(NOTE: This was originally posted in September 2017.)

Familiar with this line? It was a song originally written in 1964. It became part of the popular vernacular when rapper Silkk the Shocker made it a hip-hop hit in 1998. The song even made it to the country music scene, done by The Brothers Osborne. I bring it up now because I think it really fits as a description of an issue in modern culture. I call it the “Ain’t My Fault Syndrome.”

People have always devised ways to divert attention away from themselves when they make mistakes. It seems to have exploded in the past 20-30 years. The McDonald’s coffee case seemed to lead the way. Now, a lot of myths have spread about the case. Google it if you haven’t heard the full story. The old lady actually was not driving, and the coffee was hot enough to create 3rd-degree burns. She was entitled to compensation for her medical expenses. But thanks to the instant news world we now live in, a small portion of the story mushroomed into its own story, and people saw actual gain in blame-shifting. The real story shows some major blame-shifting also, as McDonald’s claimed no responsibility for serving coffee hot enough to put 3rd-degree burns on its customers.

Our society has become a “sue first, ask questions later” society, and now we have products that are designed more for preventing lawsuits than the function intended. Toys are designed less about teaching or entertaining children and more about preventing lawsuits from rotten parents who don’t want to parent their kids – give them this toy and if they hurt themselves, just sue the toy manufacturer.

How about that Super Bowl in New Orleans in February 2014? The Ravens were destroying the 49ers, then early in the 3rd quarter, half the lights in the Superdome went out. The game was stopped. Within 5 minutes, every company that is responsible for producing even 1 kilowatt of electricity in the state of Louisiana had put out a statement that “we are not responsible for the outage at the Super Bowl.” Hey, ya think you might want to wait until the cause is discovered before you start swearing you had nothing to do with it? But it’s not like they were the only ones. Just about every company you can think of acts the same way. When news breaks that something bad has happened, any company that might possibly have contributed to the bad thing in any way breaks out the tired old “deny, deny, deny” strategy. “It’s not us! We’re angels! We’re innocent!”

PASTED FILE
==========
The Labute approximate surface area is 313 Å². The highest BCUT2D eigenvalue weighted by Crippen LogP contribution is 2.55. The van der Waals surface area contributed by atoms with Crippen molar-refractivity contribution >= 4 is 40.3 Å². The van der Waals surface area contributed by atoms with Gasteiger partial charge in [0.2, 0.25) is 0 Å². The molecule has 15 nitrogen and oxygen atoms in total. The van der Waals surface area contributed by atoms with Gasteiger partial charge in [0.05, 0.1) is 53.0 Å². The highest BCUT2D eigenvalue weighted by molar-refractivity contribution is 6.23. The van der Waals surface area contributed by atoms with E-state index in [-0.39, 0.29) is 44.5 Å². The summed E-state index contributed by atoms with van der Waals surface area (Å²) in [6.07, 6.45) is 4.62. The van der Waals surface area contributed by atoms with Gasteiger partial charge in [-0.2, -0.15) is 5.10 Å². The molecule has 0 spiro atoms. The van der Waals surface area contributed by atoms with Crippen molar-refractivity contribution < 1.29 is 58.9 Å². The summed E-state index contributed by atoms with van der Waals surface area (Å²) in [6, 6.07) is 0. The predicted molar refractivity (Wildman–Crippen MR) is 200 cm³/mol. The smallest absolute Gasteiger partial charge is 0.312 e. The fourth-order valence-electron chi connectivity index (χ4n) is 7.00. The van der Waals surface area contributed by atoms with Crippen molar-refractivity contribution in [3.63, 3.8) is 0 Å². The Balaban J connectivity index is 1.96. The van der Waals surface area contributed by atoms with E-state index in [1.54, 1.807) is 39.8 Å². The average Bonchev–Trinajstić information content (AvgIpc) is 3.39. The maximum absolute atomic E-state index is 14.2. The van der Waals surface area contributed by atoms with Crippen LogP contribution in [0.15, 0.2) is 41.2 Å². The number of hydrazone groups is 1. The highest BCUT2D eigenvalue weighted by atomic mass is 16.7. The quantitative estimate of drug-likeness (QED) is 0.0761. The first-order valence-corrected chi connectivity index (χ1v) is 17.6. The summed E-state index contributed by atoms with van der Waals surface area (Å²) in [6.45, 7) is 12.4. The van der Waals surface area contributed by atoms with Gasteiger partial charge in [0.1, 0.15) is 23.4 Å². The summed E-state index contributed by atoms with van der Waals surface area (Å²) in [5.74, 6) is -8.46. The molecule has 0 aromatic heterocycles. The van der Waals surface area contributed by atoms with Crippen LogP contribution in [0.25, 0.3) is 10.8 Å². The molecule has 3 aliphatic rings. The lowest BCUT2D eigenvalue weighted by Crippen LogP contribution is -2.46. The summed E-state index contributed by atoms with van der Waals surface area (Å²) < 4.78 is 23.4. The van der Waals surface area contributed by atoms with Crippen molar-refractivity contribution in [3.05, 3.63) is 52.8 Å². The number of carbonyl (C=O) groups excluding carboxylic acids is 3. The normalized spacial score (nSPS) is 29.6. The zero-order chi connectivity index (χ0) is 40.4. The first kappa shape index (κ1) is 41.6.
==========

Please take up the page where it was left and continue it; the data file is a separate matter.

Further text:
In the 2017 NFL season, we saw 2 NFL head coaches blame-shift to explain their teams’ poor performances. After being dismantled by Denver, Cowboys coach Jason Garrett called out Zeke Elliott for lack of effort and blamed offensive inefficiencies on QB Dak Prescott. After getting whipped at home by Detroit, Giants coach Bob McAdoo blamed the offensive woes on QB Eli Manning. Yeah, I’m sure the only reason you lost was because the players botched your perfect coaching, and that poor coaching had nothing to do with the final score.

Is there a better way? Of course there is. We need to get away from a default response of “It Ain’t My Fault.” When you issue written statements about products or apologies for mishaps, you don’t want to just “spin” this situation. So many times we see big companies respond to negative publicity with all 3 versions of the “It Ain’t My Fault” song. You must be honest, own your mistake, and lay out your plan to correct and restore things to an optimal state. If you hire a Virtual Assistant to do your writing for you, the one thing you want is for that writing to be honest. If something has gone wrong, a good writer will write something that is honest, doesn’t duck responsibility, lays out a plan of action, and is professional at all times.

If you want to explore how a Virtual Assistant can help you with your writing or other tasks you could use some help with, contact us and let’s talk about what you need to take your business to another leve.